‘International’ or bust

BylineNewIs there one road to socialist democracy or are there many which fuse, meld together? Roland asks — but he can’t get to sleep

IS THERE a ‘British road to socialism’? It would seem to be a poignant question at this moment in time. You see I’ve already set myself up for an ideological quagmire; or ‘swamp’ as we used to call it various parts of Leicestershire. Do you see where I’m going? Perhaps not, just yet.

Let’s suppose, just for a moment, there was an ‘English parliament’. It would be ‘hell-on-earth’. Why? No-one in England speaks the same version of ‘English’ as those ‘up-there’ or ‘down-there’. And … In case you hadn’t noticed I have revealed my own prejudices: despite being only half British/English I was brought up in the East Midlands and retain an often fond (although occasionally derogatory) sentimentality for the geographic (sod the demographics for this moment) region. “I ain’t like you up there; and I ain’t like you south of Watford.” I am, of course, more like my French ‘birth-mother’. That is to say I’m quite prepared to belch and fart in boring political meetings.

And that is it. Only, it’s clearly not! Minutes after you’ve extricated yourself from a hospital bed, (‘Jesu’, that often hurt; I wasn’t sure where I was …) you get a call from your proverbial ‘line manager’ to tell you (“YES YOU!”) need to be in ….

I’m already on my way. Why? Another time babes — another post!

Anyway … Where was I? Ah, yes: is there a ‘British road to socialism’? The WINNING answer is NO! but the ‘yes’, of course, didactically speaking, only lost holistically, because it was a pile of stinking SHITE!

Actually, the answer is ‘yes’ and ‘no’. Why? Stay and read on.

There was an ‘acquaintance’ of mine who once said: “We civilised those Indians!” “Did we?”, I replied. “You are talking about ‘injuns’ who were building architecturally magnificent palaces and temples {who for? Class and caste — another time …) when ‘anglo-saxons’ were still living in mud huts?” “I’m sure they were very nice “mud huts”.”

I’m sure they were. My point is this: Britain, or British Isles (no ‘United Kingdom’ please; we’re not too keen on unelected dodgy aristocrats as ‘head-of-state’ around here) has several histories.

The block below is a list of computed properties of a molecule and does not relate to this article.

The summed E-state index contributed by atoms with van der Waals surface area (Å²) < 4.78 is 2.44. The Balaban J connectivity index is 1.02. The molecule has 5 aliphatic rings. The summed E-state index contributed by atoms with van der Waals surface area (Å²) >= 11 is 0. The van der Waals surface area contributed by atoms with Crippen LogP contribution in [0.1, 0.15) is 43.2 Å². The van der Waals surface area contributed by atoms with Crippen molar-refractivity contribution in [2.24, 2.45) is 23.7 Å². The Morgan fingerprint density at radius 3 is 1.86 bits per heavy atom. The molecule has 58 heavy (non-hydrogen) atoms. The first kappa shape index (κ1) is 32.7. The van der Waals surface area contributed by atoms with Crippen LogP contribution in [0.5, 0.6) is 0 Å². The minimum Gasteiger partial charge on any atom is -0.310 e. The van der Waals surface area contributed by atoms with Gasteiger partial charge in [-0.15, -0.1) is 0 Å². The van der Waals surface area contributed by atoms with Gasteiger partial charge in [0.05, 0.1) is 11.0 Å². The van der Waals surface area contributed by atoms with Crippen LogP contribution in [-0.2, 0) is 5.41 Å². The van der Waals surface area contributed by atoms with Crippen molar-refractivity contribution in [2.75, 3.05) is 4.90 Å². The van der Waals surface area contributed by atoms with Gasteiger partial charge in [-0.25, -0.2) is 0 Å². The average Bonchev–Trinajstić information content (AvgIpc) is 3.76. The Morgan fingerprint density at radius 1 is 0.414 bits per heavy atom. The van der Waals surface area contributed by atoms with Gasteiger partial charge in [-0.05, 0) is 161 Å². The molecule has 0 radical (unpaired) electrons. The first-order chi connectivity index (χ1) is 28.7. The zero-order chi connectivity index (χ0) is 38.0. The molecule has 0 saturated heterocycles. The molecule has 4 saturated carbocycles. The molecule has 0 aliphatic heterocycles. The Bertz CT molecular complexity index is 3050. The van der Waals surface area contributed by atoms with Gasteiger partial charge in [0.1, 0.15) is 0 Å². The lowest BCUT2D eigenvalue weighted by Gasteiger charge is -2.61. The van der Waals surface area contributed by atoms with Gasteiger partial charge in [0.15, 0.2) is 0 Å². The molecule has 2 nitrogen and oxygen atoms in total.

There is the ‘main-stream’ version, preferred by former Education Secretary now ‘leader of the Commons’, Michael Gove, (if any visitors/readers want an explanation as to how the British/UK parliament works … GO TAKE A HIKE! Basically, it doesn’t. What else do you need to know?) and their preferred version of historical events is this: BRITAIN DONE GOOD! Sote voce “Leave out the bits about how British troops massacred indigenous bystanders.”

And there you have it. Or not — as the case might be.

Social change in Britain has never been ‘peaceful’. Let’s get our stupid little heads around that. ‘Peaceful revolutions’? You need a dictionary and some paracetamol.

Let’s start with the Chartists. Why? Although I could’ve started earlier I am conscious of the fact that I have already ‘spewed’-up almost 550 words.

Chartists were a political reform movement who existed, roughly (probably very roughly), between 1838 and 1858. They are not known for a history of violence; despite what has occasionally been said about the ‘apocryphal’ role of the ‘Chartist wives support group’. They apparently had a skillet and knew how use it. Radical male labourers BEWARE!

Their name came from the “People’s Charter of 1838”. Following a lead from William Lovett, six Members of Parliament (Britain/UK), in 1837, got off their arses and formed a committee. “Oh dear …” I hear you thinking. Another ‘bloody’ committee? Well … a ‘bloody’ committee it may have been but it did actually do what it said ‘on-the tin’. ‘Working men’ were to be given the vote (women? I think you’ll be able to work that one out.) The “Representation of the People Act 1928” gave women, over the age of 21 — since they might still harbour some ‘radical’ ideas and that was out of the question — the vote. ‘Heaven forefend!’

In historical terms there is not a great deal of time between male electoral suffrage and universal electoral suffrage. But … But the likes of the (UK) Conservative party would rather you learned about how wonderful the British empire was when it was killing indigenous populations.

The British isles has a history; but there is more than one history there. You have to decide which history you align with ✪

Copyright © Roland Wood for Storyboard4TM December 2014
or contact @Storyboatd4

Featured image © Can Stock Photo Inc./Oleg Doroshin. Cheesy? You want cheesy? Think ‘mature Camembert’ or your pile of ‘washing-to-do’. Is there a difference if you sniff? Go on … If you draw the curtains who’s going to know?
(c) Can Stock Photo

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